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In solidarity with Palestinians in Gaza, Bethlehem skips Christmas festivities


To get a sense of how Palestinian Christians are dealing with the Israel-Gaza conflict, I've been staying in touch with Reverend Munther Isaac in Bethlehem and Tamar Haddad in Jerusalem. Early in the fighting, Christians in the West Bank made the difficult decision to call off this year's Christmas festivities in Bethlehem. They made this decision out of solidarity with Palestinians in Gaza. Here's how Reverend Munther described preparations when I spoke with him last month.

MUNTHER ISAAC: No lights. No decorations. No one is in a mood to celebrate.

KHALID: Last week, I checked back in with the two leaders. Here's Reverend Munther again.

ISAAC: It's a season of prayer. It's a season of prayer and a season of lament. The celebrations are cancelled, but the meaning of Christmas - it's still there. It's still real for us and maybe more real than any other year 'cause the story of Christmas resonates more with us in a profound way, particularly the fact that Jesus himself was a refugee. He escaped a massacre when he was born.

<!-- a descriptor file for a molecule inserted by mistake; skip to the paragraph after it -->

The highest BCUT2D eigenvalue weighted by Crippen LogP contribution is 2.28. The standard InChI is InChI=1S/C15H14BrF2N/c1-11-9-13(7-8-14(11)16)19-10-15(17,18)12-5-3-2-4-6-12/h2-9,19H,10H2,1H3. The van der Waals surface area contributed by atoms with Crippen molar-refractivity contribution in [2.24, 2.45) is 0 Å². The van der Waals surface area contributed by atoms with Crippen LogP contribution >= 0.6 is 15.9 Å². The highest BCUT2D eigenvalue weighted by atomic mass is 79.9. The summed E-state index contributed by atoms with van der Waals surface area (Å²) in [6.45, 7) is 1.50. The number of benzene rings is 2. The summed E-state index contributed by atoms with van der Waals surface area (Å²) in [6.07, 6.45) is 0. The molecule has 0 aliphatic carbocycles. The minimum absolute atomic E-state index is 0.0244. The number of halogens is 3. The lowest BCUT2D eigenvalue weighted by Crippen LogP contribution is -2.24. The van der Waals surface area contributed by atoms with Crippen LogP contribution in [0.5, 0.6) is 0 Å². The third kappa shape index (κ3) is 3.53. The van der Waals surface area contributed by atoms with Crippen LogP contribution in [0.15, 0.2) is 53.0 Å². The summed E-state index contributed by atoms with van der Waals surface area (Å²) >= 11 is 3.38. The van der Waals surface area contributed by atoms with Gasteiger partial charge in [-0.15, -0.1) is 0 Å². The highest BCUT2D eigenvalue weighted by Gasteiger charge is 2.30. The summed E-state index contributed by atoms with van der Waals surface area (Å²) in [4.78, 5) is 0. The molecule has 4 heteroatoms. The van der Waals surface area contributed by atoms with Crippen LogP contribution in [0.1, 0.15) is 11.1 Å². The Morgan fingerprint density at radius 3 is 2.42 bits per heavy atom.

As I told my congregation, we need to, you know, look at the true meaning of Christmas apart from the decorations and the lights and the celebrations. The true meaning of Christmas is God's solidarity with us and our pain - you know, as in how Jesus was born among the occupied and the marginalized. So we're praying. We're sending messages to our people of comfort and hope but without the normal festivities.

KHALID: You mentioned no decorations, but I do know that there is a nativity scene there that is symbolic this year.

ISAAC: Yes. In our church, we created a nativity manger made from rubble that we brought from the neighborhood resembling a bombed house. And we placed Jesus in the middle with the Holy Family, the Magis, the shepherds surrounding that piece of rubble and looking for baby Jesus. The message is, if Jesus were born today, he would be born in Gaza under the rubble. It's a shocking message to many, but it actually - it explains the true meaning of Christmas, the presence of God with us in our pain and suffering.

KHALID: And, Tamar, what about you? How are you marking Christmas this year?